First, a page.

Our first task was to photograph the view from our window. We live overlooking a picturesque valley in the Cotswolds but it was a grey day with a lifeless sky. However, as I was pondering how I could approach the task I saw a murmuration forming in the sky. It wasn’t very big but it was nonetheless spectacular and the birds began flying right over the house. I took some shots but was not happy with them because of the white sky. I mused that they would have been much better if we had had one of the amazing sunsets we frequently see looking across the valley to the west. The next night I was lucky and took the shot.
Our second challenge was to remake a global image. After a lot of thought I decided to choose an image taken in Antarctica by Sebastiao Salgado – “Chinstrap penguins on an iceberg located between Zavodovski and Visokoi Islands, South Sandwich Islands”.
My take on the picture was an image I made in 2013 whilst visiting the same region. Salgado’s image had been taken in November and whilst his photograph depicted the penguins on virgin snow there was no snow for my penguins leaping into the water. My photograph was taken off Baily Head, Deception Island, Antarctic Peninsula.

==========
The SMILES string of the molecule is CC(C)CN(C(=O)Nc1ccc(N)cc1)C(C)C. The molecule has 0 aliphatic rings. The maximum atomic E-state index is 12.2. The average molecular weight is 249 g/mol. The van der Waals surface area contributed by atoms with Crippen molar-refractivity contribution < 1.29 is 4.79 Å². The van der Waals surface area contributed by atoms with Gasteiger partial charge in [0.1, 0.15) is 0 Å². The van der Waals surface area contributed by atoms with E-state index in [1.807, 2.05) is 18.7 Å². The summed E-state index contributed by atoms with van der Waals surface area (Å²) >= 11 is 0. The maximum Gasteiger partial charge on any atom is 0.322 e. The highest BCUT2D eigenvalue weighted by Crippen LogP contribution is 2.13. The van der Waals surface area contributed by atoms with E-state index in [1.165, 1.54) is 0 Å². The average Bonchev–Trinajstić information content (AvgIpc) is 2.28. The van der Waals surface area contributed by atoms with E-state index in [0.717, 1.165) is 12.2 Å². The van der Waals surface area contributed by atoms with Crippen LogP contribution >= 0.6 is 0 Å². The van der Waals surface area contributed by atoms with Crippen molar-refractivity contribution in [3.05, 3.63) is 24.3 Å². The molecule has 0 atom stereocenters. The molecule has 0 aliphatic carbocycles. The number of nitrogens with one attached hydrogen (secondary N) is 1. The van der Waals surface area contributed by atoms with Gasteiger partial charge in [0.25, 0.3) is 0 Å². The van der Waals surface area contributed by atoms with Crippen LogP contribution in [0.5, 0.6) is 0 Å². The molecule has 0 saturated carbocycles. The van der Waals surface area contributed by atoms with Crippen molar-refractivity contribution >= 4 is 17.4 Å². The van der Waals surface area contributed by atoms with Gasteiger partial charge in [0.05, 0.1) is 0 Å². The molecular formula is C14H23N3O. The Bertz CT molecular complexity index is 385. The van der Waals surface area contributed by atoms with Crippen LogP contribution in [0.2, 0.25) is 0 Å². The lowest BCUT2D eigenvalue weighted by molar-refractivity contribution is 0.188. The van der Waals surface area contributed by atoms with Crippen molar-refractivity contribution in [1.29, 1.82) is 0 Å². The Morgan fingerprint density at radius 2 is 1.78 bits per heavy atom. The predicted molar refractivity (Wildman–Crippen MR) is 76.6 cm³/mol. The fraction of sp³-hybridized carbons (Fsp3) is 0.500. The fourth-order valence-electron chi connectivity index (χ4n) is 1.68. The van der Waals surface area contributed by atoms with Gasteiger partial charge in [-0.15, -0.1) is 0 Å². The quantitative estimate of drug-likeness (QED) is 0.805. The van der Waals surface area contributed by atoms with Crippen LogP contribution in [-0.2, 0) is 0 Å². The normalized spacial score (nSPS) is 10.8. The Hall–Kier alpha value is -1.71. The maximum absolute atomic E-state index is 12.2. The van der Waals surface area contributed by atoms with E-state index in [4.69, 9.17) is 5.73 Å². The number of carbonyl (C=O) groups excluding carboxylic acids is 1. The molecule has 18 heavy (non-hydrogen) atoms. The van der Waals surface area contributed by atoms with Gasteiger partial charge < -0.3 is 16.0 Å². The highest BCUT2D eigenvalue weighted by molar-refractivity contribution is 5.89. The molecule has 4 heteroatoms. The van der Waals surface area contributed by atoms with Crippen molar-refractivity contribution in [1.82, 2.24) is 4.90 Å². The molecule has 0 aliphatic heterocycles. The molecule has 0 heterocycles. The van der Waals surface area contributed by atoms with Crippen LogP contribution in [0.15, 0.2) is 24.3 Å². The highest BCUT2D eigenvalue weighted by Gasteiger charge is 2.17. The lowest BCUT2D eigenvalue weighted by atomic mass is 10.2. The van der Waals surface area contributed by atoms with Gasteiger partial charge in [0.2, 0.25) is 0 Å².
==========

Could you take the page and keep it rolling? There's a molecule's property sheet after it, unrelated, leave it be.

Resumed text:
Our final task for the week was to present three images we felt were appropriate for the theme of the Global Image. My first image was taken in the Falkland Islands and shows a small group of Magellanic Penguins at Gypsy Cove. I was particularly drawn to the shapes and colours of this image. Unfortunately for the residents and visitors this is one of many inaccessible beaches because of the danger of the spoils of the Falklands War. To me this has a very direct relationship with this week’s theme.
My second image is another photograph captured in the Falkland Islands at West Point and was our first landing point on the trip. We visited an area where Black Browed Albatross and Rockhopper Penguins co-existed side by side in grass tussocks. Both of these birds are classified as endangered.
My final image of the week is a landscape shot taken on Antarctica itself rather on the Antarctic Peninsula where most of our landings were. We had landed expecting to be taking birds so I only had a 400mm lens. However, plans were changed, as they often are on these trips, and we found ourselves in a zodiac looking at the beautiful ice formations. The colours in Antarctica are stunning and this image for me reflects the wilderness and the fragility of the far south. Although our journey south was cut short because of too much ice, the reports of reducing ice in Antarctica are all too frequent.
Looking forward to next week . . .